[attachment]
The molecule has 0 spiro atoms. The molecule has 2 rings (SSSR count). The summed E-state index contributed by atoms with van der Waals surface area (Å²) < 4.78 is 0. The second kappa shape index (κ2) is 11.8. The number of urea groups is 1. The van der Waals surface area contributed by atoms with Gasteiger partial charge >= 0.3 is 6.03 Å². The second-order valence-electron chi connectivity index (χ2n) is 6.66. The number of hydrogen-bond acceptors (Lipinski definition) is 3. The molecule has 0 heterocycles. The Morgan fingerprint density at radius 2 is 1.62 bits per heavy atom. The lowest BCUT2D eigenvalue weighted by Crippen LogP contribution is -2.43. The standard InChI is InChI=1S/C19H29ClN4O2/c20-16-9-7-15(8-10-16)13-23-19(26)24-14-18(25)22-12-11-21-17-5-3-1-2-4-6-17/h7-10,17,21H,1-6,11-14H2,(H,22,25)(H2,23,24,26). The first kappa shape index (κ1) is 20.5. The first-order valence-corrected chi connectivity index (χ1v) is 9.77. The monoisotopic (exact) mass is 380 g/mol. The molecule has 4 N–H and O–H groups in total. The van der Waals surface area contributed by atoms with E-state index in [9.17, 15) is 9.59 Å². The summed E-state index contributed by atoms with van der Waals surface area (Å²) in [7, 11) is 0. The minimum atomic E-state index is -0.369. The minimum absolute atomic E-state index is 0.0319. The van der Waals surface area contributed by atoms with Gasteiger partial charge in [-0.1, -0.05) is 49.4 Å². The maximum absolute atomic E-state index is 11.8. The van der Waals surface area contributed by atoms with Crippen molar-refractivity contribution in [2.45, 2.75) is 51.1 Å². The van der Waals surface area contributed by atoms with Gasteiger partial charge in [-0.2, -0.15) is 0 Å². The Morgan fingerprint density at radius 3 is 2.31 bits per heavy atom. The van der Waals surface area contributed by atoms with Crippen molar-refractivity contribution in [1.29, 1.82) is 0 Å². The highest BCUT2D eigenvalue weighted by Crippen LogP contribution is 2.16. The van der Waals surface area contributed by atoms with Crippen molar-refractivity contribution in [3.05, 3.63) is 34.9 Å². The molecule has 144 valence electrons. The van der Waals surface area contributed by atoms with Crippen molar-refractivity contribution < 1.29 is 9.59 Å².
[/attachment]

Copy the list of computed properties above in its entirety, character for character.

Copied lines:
The molecule has 0 spiro atoms. The molecule has 2 rings (SSSR count). The summed E-state index contributed by atoms with van der Waals surface area (Å²) < 4.78 is 0. The second kappa shape index (κ2) is 11.8. The number of urea groups is 1. The van der Waals surface area contributed by atoms with Gasteiger partial charge >= 0.3 is 6.03 Å². The second-order valence-electron chi connectivity index (χ2n) is 6.66. The number of hydrogen-bond acceptors (Lipinski definition) is 3. The molecule has 0 heterocycles. The Morgan fingerprint density at radius 2 is 1.62 bits per heavy atom. The lowest BCUT2D eigenvalue weighted by Crippen LogP contribution is -2.43. The standard InChI is InChI=1S/C19H29ClN4O2/c20-16-9-7-15(8-10-16)13-23-19(26)24-14-18(25)22-12-11-21-17-5-3-1-2-4-6-17/h7-10,17,21H,1-6,11-14H2,(H,22,25)(H2,23,24,26). The first kappa shape index (κ1) is 20.5. The first-order valence-corrected chi connectivity index (χ1v) is 9.77. The monoisotopic (exact) mass is 380 g/mol. The molecule has 4 N–H and O–H groups in total. The van der Waals surface area contributed by atoms with E-state index in [9.17, 15) is 9.59 Å². The summed E-state index contributed by atoms with van der Waals surface area (Å²) in [7, 11) is 0. The minimum atomic E-state index is -0.369. The minimum absolute atomic E-state index is 0.0319. The van der Waals surface area contributed by atoms with Gasteiger partial charge in [-0.1, -0.05) is 49.4 Å². The maximum absolute atomic E-state index is 11.8. The van der Waals surface area contributed by atoms with Crippen molar-refractivity contribution in [2.45, 2.75) is 51.1 Å². The van der Waals surface area contributed by atoms with Gasteiger partial charge in [-0.2, -0.15) is 0 Å². The Morgan fingerprint density at radius 3 is 2.31 bits per heavy atom. The van der Waals surface area contributed by atoms with Crippen molar-refractivity contribution in [1.29, 1.82) is 0 Å². The highest BCUT2D eigenvalue weighted by Crippen LogP contribution is 2.16. The van der Waals surface area contributed by atoms with Crippen molar-refractivity contribution in [3.05, 3.63) is 34.9 Å². The molecule has 144 valence electrons. The van der Waals surface area contributed by atoms with Crippen molar-refractivity contribution < 1.29 is 9.59 Å².